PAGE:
Nuclear medicine and molecular imaging are on its leading edge, probing deep inside the body to reveal its inner workings. Unlike conventional imaging studies that produce primarily structural pictures, nuclear medicine and molecular imaging visualize how the body is functioning and what’s happening at the cellular and molecular level.
With the help of nuclear medicine and molecular imaging, scientists and healthcare providers are:
Gaining a better understanding of the pathways of disease
Quickly assessing new drugs
Improving the selection of therapy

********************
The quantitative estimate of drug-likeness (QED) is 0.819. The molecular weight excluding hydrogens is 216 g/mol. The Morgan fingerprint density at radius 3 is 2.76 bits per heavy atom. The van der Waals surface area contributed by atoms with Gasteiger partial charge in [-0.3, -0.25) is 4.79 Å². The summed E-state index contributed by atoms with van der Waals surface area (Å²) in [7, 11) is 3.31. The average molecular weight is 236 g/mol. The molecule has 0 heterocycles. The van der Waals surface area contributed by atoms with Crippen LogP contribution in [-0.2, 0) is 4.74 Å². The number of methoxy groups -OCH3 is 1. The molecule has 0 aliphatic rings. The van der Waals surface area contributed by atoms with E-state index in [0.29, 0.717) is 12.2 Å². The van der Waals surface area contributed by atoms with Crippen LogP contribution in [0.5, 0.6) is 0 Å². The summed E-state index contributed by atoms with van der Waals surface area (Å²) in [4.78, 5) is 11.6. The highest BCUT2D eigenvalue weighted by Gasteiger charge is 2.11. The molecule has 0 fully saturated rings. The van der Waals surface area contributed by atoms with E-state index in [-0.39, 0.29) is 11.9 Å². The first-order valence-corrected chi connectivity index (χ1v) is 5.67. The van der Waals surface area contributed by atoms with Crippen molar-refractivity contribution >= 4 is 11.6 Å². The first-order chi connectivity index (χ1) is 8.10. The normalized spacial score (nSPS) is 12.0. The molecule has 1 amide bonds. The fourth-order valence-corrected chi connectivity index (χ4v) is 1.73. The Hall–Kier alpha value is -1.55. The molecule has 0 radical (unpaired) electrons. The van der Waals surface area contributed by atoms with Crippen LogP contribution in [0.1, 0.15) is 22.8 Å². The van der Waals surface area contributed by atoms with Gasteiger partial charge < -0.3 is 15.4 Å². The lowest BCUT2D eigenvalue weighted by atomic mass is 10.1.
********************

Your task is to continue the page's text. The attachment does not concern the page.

Monitoring patient response to treatment
Finding new ways to identify individuals at risk for disease
So what is nuclear medicine? In nuclear medicine and molecular imaging procedures, the energy source is introduced into the body, where it gets incorporated in a specific tissue, organ or process and is then detected by an external device (gamma camera, SPECT or PET scanners) to provide information on organ function and cellular activity.
Because disease begins with microscopic cell changes, nuclear medicine and molecular imaging have the potential to identify disease in an earlier, more treatable stage, often before conventional imaging and other tests are able to reveal abnormalities. With their ability to identify the early signs of disease and other abnormalities, nuclear medicine and molecular imaging offer the potential to change medical care from reactive to proactive, saving and improving countless lives